There’s also a clinic, the George Street Clinic, here in Glossop, that might have seen him had he been in pain and had we phoned them before we sorted out anything else. I didn’t phone them til we were hunting for a regular dentist, and they’re full up for that, but they seemed ready to see what they could do if he needed immediate attention, so I’m noting this here for my own future reference, and anyone in town who might somehow find and read this.
Our Adventure So Far
Chris broke his tooth at 1pm on Wednesday, so the Manchester clinic was closed. I phoned the Tameside appointment line first, and they had no more appointments available that day, so I phoned around to different dentists til I found a private dentist to book an emergency appointment with, and did so. The earliest I could get was 10am on Thursday; the practice I’d have preferred couldn’t book him in til Friday; some wouldn’t see a patient not registered with them at all. Private emergency appointments range in this area from £40 to £100 for that one appointment, but we knew something needed to be done to keep this from turning into an infection and then an abcess, so that was top priority. Thankfully he didn’t have pain, and he could eat.
I’d asked the various dental receptionists what he could do in the mean time before his appointment on Thursday – or some were offering Friday – and the best they could suggest was consulting a pharmacist. On his way home that evening, he did. There’s a kit he could’ve tried – they sell some sort of at-home kit for broken teeth – but there was a possibility that he was allergic to one of the ingredients, so between them, they decided it’d be fine til the next morning’s appointment, and he left it.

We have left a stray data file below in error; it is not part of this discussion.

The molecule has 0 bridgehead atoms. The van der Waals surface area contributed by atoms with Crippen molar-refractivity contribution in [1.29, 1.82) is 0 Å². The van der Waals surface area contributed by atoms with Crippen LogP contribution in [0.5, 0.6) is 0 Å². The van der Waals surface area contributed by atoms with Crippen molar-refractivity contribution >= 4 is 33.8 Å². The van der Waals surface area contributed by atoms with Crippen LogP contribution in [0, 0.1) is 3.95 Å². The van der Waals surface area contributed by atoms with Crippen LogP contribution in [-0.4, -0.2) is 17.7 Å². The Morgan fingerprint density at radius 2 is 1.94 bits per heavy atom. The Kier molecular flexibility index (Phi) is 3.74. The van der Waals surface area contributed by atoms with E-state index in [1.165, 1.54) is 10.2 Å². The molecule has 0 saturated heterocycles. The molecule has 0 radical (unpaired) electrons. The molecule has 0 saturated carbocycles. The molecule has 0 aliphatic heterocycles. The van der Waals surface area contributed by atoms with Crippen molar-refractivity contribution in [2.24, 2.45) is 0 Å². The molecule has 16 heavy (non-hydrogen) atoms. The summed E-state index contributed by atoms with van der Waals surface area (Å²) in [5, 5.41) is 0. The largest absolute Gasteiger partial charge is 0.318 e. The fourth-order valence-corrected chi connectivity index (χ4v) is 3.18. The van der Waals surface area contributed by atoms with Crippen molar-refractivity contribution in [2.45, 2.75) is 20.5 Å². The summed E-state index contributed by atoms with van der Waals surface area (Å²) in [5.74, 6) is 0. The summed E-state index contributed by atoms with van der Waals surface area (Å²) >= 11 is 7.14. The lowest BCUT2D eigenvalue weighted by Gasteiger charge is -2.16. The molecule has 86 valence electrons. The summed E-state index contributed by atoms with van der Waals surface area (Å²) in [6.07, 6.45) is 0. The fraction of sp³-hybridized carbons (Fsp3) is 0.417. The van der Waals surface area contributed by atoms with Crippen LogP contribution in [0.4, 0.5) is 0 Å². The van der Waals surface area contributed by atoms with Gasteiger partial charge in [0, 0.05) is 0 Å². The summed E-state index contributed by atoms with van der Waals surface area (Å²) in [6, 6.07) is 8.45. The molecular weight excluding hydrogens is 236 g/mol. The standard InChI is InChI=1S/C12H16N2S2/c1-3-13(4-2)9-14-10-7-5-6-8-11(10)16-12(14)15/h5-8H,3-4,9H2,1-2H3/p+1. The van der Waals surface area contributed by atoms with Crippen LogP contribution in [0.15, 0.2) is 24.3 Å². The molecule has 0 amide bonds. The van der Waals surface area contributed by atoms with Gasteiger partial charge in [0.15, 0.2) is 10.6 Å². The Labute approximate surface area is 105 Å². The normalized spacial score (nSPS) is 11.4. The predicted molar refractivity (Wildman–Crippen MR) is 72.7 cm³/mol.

I phoned the appointment line back the next morning and managed to get an NHS emergency appointment, so I cancelled the private appointment and we went to our NHS appointment where the dentist had a look and told Chris what he thought (he thinks he needs a crown), and put a plastic cap on to keep out infection, and now Chris can talk correctly, too. Progress.
Remember what I said about the meaning of “emergency” up there? The dentist asked Chris approximately when it happened, and he said, “Yesterday at 1:00.” “Wow, that’s not approximate at all. I’m used to people saying, ‘Oh, a week or two ago.'” Both of our brains broke a bit when he said that – how do you forget that your tooth broke, and how do you leave it that long?! Seems like you’re just begging for an infection and abcess by then!